Memo to Post: If you vote against cloture, you are by very definition voting to extend debate, not block it. Of course, when Democrats were breaking 214 years of precedent by voting against cloture on a series of Bush’s judicial nominees, all the papers back then credited the Democrats with extending a debate that Republicans wanted to — you guessed it — block.

So no matter whether Republicans are against cloture or for it, and no matter what the actual definition of the word, it is the Republicans who get accused of stifling debate.

In the days that followed, Post news story after news story and column after column repeated the lie that the Republicans had blocked debate. Think about it: Reid, not Republicans, would not even allow a proposal to be discussed on the floor of the Senate. How, again, was it Reid who was painted as the champion of debate?

Post reporter Shailagh Murray might somehow plead confusion on Senate procedure. But in her front-page story on Feb. 8, she veered into what can only be described as deliberate dishonesty, a la Maureen Dowd, by monkeying around with a quote.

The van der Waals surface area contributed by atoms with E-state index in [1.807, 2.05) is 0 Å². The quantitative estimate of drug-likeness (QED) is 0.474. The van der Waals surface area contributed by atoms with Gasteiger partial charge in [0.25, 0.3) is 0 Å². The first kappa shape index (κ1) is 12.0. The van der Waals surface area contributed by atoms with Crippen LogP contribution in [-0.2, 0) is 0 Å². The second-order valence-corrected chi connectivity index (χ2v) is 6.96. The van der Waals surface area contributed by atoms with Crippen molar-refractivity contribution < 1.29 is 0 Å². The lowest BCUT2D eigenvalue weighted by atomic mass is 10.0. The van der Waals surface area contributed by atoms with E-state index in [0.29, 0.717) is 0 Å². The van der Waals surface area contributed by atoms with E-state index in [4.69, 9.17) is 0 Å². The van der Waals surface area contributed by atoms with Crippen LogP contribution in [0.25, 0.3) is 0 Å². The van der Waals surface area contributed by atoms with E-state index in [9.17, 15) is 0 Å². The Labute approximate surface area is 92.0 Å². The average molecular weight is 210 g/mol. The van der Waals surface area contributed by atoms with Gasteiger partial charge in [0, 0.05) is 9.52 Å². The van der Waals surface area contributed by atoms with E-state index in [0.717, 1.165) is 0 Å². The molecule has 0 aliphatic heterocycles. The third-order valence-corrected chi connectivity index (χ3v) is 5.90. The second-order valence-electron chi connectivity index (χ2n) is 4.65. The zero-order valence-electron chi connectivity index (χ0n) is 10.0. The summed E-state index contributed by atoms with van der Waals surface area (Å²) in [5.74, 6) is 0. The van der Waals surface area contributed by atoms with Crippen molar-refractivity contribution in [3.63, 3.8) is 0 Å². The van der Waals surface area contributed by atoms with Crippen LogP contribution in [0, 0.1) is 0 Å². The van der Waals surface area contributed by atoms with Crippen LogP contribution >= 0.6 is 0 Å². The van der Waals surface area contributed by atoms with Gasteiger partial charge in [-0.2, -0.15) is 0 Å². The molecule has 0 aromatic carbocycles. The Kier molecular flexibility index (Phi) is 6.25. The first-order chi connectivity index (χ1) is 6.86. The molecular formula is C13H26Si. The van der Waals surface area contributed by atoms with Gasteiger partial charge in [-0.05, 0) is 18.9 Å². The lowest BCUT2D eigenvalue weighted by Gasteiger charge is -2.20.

Consider the actual testimony the previous day by Gen. Peter Pace: “There’s also no doubt in my mind that just like we look out to our potential enemies to see division in their ranks and take comfort from division in their ranks, that others, who don’t have a clue how democracy works, who are our enemies, would seek to take comfort from their misunderstanding of the dialogue in this country.”

Note that the main point is that American enemies in Iraq are heartened by the tenor of the debate here in the United States.

Now see how Murray splices several quotes and badly inverts the one about a “clue” in a way that makes not having a clue the main point rather than the explanation of why the enemies are heartened. From Murray: “‘There’s no doubt in my mind that the dialogue here in Washington strengthens our democracy. Period.’ Marine Gen. Peter Pace, Chairman of the Joint Chiefs of Staff, testified before the House Armed Services Committee. He added that potential enemies may take some comfort from the rancor but said they “don’t have a clue how democracy works.'”